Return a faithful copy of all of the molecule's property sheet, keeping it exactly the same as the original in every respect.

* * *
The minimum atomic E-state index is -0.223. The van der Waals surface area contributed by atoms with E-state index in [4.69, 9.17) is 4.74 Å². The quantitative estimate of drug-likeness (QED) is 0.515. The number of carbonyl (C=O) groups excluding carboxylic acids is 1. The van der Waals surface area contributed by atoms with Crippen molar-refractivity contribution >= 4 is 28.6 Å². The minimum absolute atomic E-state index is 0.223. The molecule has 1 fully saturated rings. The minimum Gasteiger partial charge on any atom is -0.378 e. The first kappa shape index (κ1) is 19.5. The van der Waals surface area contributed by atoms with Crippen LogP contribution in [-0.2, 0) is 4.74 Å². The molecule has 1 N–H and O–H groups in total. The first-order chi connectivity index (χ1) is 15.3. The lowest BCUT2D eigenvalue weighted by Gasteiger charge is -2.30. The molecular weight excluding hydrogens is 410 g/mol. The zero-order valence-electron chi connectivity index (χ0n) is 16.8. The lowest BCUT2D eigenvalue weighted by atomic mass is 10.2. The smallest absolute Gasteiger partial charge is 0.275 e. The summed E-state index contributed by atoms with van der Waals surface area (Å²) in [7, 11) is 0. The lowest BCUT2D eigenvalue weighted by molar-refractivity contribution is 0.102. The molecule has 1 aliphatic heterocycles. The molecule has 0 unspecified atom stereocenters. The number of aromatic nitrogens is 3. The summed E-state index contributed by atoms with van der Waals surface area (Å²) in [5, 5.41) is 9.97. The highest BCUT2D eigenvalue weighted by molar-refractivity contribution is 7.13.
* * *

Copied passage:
The minimum atomic E-state index is -0.223. The van der Waals surface area contributed by atoms with E-state index in [4.69, 9.17) is 4.74 Å². The quantitative estimate of drug-likeness (QED) is 0.515. The number of carbonyl (C=O) groups excluding carboxylic acids is 1. The van der Waals surface area contributed by atoms with Crippen molar-refractivity contribution >= 4 is 28.6 Å². The minimum absolute atomic E-state index is 0.223. The molecule has 1 fully saturated rings. The minimum Gasteiger partial charge on any atom is -0.378 e. The first kappa shape index (κ1) is 19.5. The van der Waals surface area contributed by atoms with Crippen LogP contribution in [-0.2, 0) is 4.74 Å². The molecule has 1 N–H and O–H groups in total. The first-order chi connectivity index (χ1) is 15.3. The lowest BCUT2D eigenvalue weighted by Gasteiger charge is -2.30. The molecular weight excluding hydrogens is 410 g/mol. The zero-order valence-electron chi connectivity index (χ0n) is 16.8. The lowest BCUT2D eigenvalue weighted by atomic mass is 10.2. The smallest absolute Gasteiger partial charge is 0.275 e. The summed E-state index contributed by atoms with van der Waals surface area (Å²) in [7, 11) is 0. The lowest BCUT2D eigenvalue weighted by molar-refractivity contribution is 0.102. The molecule has 1 aliphatic heterocycles. The molecule has 0 unspecified atom stereocenters. The number of aromatic nitrogens is 3. The summed E-state index contributed by atoms with van der Waals surface area (Å²) in [5, 5.41) is 9.97. The highest BCUT2D eigenvalue weighted by molar-refractivity contribution is 7.13.